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Is the Keynesian Output Multiplier a Real Thing?

Economics / Economic Theory May 14, 2015 - 10:57 AM GMT

By: Frank_Shostak

Economics

It is accepted by most economists that initial increases in consumer spending or other outlays tend to set in motion a reinforcing process which supposedly strengthens the economic growth by a multiple of initial spending.


The Multiplier Explained

An example will illustrate how initial spending raises the overall output by the multiple of this spending. Let us assume that out of an additional dollar received, individuals spend 90 cents and save 10 cents. Also, let us assume that consumers have increased their expenditures by $100 million. As a result of this, retailers' revenue rises by $100 million. Retailers in response to the increase in their income consume 90 percent of the $100 million. That is, they raise expenditures on goods and services by $90 million. The recipients of the $90 million in turn spend 90 percent of the $90 million, i.e., $81 million. Then the recipients of the $81 million spend 90 percent of this sum, which is $72.9 million and so on. Note that the key in this way of thinking is that the expenditure by one person becomes the income of another person. At each stage in the spending chain, people spend 90 percent of the additional income they receive. This process eventually ends, so it is held, with total output higher by $1 billion (10x$100 million) than it was before consumers had increased their initial expenditure by $100 million.

Observe that the more that is being spent from additional income, the greater the multiplier is and therefore the impact of the initial spending on overall output is larger. For instance, if people change their habits and spend 95 percent from each dollar the multiplier will become 20. Conversely, if they decide to spend only 80 percent and save 20 percent then the multiplier will be 5.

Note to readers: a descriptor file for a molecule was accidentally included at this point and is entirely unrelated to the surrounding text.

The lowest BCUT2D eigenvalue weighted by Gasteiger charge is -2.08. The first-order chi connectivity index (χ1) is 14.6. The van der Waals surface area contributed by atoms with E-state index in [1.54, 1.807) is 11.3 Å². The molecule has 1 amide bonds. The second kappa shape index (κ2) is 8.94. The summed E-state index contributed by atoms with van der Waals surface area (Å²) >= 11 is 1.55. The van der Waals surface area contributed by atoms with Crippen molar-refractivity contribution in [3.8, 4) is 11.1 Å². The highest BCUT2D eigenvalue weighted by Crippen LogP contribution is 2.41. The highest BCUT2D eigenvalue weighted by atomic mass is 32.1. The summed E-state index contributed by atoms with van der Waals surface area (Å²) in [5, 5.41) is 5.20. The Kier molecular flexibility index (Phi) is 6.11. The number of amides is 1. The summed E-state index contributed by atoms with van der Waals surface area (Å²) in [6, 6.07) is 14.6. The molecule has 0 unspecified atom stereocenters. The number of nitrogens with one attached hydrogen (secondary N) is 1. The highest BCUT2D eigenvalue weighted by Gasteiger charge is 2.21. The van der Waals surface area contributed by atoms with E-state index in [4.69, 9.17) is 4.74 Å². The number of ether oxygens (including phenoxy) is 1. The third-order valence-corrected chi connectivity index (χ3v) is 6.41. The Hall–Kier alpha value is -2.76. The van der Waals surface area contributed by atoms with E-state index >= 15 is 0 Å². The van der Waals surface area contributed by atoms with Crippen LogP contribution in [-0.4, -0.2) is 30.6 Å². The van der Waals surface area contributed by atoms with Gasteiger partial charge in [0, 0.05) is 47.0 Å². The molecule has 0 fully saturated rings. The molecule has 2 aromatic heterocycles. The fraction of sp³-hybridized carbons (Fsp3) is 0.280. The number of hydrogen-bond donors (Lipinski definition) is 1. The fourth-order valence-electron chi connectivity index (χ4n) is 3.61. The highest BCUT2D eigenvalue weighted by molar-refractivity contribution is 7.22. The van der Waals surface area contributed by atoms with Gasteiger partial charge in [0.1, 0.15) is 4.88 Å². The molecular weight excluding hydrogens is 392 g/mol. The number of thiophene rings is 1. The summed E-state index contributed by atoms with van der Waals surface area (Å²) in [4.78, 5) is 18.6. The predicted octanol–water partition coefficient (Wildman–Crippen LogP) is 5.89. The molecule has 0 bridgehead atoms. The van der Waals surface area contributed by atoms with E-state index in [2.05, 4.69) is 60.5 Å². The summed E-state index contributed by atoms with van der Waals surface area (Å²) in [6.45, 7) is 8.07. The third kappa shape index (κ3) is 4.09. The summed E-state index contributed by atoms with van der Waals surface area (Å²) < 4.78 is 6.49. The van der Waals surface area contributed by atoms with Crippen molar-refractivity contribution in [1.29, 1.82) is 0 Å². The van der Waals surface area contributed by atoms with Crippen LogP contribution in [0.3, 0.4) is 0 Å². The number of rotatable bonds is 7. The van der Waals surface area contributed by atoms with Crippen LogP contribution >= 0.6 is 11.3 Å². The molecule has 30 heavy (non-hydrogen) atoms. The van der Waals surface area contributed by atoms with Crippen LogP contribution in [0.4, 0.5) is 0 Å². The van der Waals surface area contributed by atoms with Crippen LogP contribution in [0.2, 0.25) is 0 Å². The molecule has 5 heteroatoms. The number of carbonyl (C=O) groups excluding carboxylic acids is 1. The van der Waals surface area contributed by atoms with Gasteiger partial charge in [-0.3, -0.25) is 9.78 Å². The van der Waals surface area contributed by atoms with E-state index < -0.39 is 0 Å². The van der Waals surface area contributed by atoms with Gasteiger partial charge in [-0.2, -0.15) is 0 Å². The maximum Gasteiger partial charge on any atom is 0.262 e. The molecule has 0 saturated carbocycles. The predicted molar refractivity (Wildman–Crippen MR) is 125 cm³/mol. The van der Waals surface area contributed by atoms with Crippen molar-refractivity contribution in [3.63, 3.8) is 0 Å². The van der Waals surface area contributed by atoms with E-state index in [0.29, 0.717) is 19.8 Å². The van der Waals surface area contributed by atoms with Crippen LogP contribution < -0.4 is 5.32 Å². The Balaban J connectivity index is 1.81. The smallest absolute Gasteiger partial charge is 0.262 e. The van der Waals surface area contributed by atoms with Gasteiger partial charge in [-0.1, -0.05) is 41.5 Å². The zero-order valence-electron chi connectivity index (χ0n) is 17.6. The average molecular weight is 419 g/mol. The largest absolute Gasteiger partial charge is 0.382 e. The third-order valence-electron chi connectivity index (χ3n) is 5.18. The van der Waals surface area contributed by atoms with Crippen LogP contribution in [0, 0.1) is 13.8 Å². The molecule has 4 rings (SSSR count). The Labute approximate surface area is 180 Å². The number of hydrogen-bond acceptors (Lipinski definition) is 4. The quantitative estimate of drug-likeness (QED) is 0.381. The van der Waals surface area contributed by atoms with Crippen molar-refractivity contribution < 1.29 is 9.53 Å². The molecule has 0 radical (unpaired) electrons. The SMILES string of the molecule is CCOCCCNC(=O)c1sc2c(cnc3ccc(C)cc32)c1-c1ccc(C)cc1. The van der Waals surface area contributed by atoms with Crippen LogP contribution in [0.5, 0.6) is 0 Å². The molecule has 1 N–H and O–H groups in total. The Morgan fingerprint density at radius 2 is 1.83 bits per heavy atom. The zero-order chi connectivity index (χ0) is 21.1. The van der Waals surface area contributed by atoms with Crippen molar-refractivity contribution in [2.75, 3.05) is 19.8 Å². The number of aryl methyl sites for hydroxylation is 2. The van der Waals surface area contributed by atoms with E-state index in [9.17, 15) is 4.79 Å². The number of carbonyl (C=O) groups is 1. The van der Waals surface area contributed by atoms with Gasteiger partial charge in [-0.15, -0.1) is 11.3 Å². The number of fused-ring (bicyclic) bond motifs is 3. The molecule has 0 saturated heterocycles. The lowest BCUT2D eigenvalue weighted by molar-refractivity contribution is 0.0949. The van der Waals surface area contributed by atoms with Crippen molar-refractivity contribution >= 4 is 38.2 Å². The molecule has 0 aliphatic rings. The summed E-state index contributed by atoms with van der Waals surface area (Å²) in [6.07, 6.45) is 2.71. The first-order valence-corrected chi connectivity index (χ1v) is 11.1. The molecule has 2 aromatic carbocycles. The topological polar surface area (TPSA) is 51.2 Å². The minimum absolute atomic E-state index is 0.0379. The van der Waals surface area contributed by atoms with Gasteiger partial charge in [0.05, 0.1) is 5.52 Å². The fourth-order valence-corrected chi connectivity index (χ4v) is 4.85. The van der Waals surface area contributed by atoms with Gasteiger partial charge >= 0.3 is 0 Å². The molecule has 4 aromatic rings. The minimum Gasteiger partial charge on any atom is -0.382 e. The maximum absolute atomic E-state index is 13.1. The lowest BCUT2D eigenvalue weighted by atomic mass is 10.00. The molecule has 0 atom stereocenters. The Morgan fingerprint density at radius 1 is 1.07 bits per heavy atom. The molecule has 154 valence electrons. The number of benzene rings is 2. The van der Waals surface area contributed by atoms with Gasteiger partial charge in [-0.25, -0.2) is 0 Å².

The Key Role of Savings

Underlying all of this is the assumption that the less that is saved, the larger is the impact of an increase in overall demand on overall output. But is more saving bad for the economy as the Keynesian multiplier model implies?

As we shall see, it is an increase in saving and production, and not an increase in consumption that leads to more economic activity.

Take, for instance, Bob the farmer who has produced twenty tomatoes and consumes five tomatoes. What is left at his disposal is fifteen saved tomatoes (real savings). With the help of the saved fifteen tomatoes Bob can now secure various other goods.

For example, he secures one loaf of bread from John the baker by paying for the loaf of bread with five tomatoes. Bob also buys a pair of shoes from Paul the shoemaker by paying for the shoes with ten tomatoes. Note that real savings at his disposal limits the amount of consumer goods that Bob can secure for himself.

When Bob the farmer exercises his demand for one loaf of bread and one pair of shoes he is transferring five tomatoes to John the baker and ten tomatoes to Paul the shoemaker. Bob's saved tomatoes maintains and enhances the life and well being of the baker and the shoemaker. Likewise, the saved loaf of bread and the saved pair of shoes maintain the life and well being of Bob the farmer. Note that it is saved final consumer goods which sustain the baker, the farmer, and the shoemaker, that makes it possible to keep the flow of production going.

Turning Savings into Production

Now, the owners of final consumer goods, rather than exchanging them for other consumer goods, could decide to use them to secure better tools and machinery. With better tools and machinery a greater output and a better quality of consumer goods can be produced some time in the future. Note that by exchanging a portion of their saved consumer goods for tools and machinery, the owners of consumer goods are in fact transferring their real savings to individuals that specialize in making these tools and machinery. Real savings sustain these individuals whilst they are busy making these tools and machinery.